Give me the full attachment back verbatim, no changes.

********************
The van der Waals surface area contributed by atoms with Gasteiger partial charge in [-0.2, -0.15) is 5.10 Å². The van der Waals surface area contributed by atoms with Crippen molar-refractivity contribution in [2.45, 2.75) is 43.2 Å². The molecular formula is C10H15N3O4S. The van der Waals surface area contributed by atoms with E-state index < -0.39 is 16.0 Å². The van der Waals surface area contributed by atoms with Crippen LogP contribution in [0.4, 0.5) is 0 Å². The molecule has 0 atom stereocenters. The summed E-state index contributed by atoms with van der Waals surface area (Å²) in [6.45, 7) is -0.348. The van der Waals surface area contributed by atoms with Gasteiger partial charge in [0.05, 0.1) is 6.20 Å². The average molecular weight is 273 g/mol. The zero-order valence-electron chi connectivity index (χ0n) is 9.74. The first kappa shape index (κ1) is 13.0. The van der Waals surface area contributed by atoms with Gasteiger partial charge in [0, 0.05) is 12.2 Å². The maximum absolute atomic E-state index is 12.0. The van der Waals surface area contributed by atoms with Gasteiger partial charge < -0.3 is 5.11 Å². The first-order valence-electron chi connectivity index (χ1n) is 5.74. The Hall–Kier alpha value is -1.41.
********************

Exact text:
The van der Waals surface area contributed by atoms with Gasteiger partial charge in [-0.2, -0.15) is 5.10 Å². The van der Waals surface area contributed by atoms with Crippen molar-refractivity contribution in [2.45, 2.75) is 43.2 Å². The molecular formula is C10H15N3O4S. The van der Waals surface area contributed by atoms with E-state index < -0.39 is 16.0 Å². The van der Waals surface area contributed by atoms with Crippen LogP contribution in [0.4, 0.5) is 0 Å². The molecule has 0 atom stereocenters. The summed E-state index contributed by atoms with van der Waals surface area (Å²) in [6.45, 7) is -0.348. The van der Waals surface area contributed by atoms with Gasteiger partial charge in [0.05, 0.1) is 6.20 Å². The average molecular weight is 273 g/mol. The zero-order valence-electron chi connectivity index (χ0n) is 9.74. The first kappa shape index (κ1) is 13.0. The van der Waals surface area contributed by atoms with Gasteiger partial charge in [0, 0.05) is 12.2 Å². The maximum absolute atomic E-state index is 12.0. The van der Waals surface area contributed by atoms with Gasteiger partial charge < -0.3 is 5.11 Å². The first-order valence-electron chi connectivity index (χ1n) is 5.74. The Hall–Kier alpha value is -1.41.